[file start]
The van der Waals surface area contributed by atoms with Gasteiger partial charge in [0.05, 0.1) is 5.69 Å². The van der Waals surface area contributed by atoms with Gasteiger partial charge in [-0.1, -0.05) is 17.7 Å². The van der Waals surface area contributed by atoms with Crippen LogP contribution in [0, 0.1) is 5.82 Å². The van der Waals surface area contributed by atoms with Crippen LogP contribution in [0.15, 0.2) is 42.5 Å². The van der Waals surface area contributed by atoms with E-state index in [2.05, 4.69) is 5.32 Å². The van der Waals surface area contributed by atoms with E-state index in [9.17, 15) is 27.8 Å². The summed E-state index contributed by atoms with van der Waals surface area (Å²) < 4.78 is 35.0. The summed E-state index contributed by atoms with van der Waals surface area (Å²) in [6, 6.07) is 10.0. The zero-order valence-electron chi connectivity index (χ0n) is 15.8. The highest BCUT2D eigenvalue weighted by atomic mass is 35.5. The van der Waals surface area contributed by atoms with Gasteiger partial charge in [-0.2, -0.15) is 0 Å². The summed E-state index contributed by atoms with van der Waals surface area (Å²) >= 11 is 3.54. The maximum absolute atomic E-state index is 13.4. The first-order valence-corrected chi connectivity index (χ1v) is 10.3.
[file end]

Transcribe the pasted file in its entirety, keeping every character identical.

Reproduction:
The van der Waals surface area contributed by atoms with Gasteiger partial charge in [0.05, 0.1) is 5.69 Å². The van der Waals surface area contributed by atoms with Gasteiger partial charge in [-0.1, -0.05) is 17.7 Å². The van der Waals surface area contributed by atoms with Crippen LogP contribution in [0, 0.1) is 5.82 Å². The van der Waals surface area contributed by atoms with Crippen LogP contribution in [0.15, 0.2) is 42.5 Å². The van der Waals surface area contributed by atoms with E-state index in [2.05, 4.69) is 5.32 Å². The van der Waals surface area contributed by atoms with E-state index in [9.17, 15) is 27.8 Å². The summed E-state index contributed by atoms with van der Waals surface area (Å²) < 4.78 is 35.0. The summed E-state index contributed by atoms with van der Waals surface area (Å²) in [6, 6.07) is 10.0. The zero-order valence-electron chi connectivity index (χ0n) is 15.8. The highest BCUT2D eigenvalue weighted by atomic mass is 35.5. The van der Waals surface area contributed by atoms with Gasteiger partial charge in [-0.2, -0.15) is 0 Å². The summed E-state index contributed by atoms with van der Waals surface area (Å²) >= 11 is 3.54. The maximum absolute atomic E-state index is 13.4. The first-order valence-corrected chi connectivity index (χ1v) is 10.3.